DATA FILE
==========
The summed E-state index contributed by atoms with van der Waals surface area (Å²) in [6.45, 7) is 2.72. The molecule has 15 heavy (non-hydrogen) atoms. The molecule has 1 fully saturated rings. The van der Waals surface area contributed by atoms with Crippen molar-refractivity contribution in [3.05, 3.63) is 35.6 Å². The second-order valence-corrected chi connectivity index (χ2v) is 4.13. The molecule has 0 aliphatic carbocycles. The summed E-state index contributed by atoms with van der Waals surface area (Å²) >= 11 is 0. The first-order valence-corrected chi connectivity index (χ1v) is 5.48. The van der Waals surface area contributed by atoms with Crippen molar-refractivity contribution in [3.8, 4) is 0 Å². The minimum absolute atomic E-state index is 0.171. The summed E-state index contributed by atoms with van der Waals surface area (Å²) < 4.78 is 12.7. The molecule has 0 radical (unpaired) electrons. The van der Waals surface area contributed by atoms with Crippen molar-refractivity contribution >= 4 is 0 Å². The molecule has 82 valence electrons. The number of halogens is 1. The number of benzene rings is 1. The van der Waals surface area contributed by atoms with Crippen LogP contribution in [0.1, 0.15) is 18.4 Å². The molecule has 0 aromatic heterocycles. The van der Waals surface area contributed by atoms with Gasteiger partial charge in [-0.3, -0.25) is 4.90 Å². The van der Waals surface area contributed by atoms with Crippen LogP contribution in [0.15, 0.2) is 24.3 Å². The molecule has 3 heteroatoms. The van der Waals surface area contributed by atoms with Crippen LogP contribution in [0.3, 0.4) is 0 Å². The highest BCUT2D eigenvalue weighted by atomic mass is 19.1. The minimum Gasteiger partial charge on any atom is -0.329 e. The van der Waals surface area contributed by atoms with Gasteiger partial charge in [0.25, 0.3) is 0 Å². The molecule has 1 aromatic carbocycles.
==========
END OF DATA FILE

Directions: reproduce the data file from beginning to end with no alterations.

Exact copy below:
The summed E-state index contributed by atoms with van der Waals surface area (Å²) in [6.45, 7) is 2.72. The molecule has 15 heavy (non-hydrogen) atoms. The molecule has 1 fully saturated rings. The van der Waals surface area contributed by atoms with Crippen molar-refractivity contribution in [3.05, 3.63) is 35.6 Å². The second-order valence-corrected chi connectivity index (χ2v) is 4.13. The molecule has 0 aliphatic carbocycles. The summed E-state index contributed by atoms with van der Waals surface area (Å²) >= 11 is 0. The first-order valence-corrected chi connectivity index (χ1v) is 5.48. The van der Waals surface area contributed by atoms with Crippen molar-refractivity contribution in [3.8, 4) is 0 Å². The minimum absolute atomic E-state index is 0.171. The summed E-state index contributed by atoms with van der Waals surface area (Å²) < 4.78 is 12.7. The molecule has 0 radical (unpaired) electrons. The van der Waals surface area contributed by atoms with Crippen molar-refractivity contribution >= 4 is 0 Å². The molecule has 82 valence electrons. The number of halogens is 1. The number of benzene rings is 1. The van der Waals surface area contributed by atoms with Crippen LogP contribution in [0.1, 0.15) is 18.4 Å². The molecule has 0 aromatic heterocycles. The van der Waals surface area contributed by atoms with Gasteiger partial charge in [-0.3, -0.25) is 4.90 Å². The van der Waals surface area contributed by atoms with Crippen LogP contribution in [0.15, 0.2) is 24.3 Å². The molecule has 3 heteroatoms. The van der Waals surface area contributed by atoms with Crippen LogP contribution in [0.3, 0.4) is 0 Å². The highest BCUT2D eigenvalue weighted by atomic mass is 19.1. The minimum Gasteiger partial charge on any atom is -0.329 e. The van der Waals surface area contributed by atoms with Gasteiger partial charge in [0.25, 0.3) is 0 Å². The molecule has 1 aromatic carbocycles.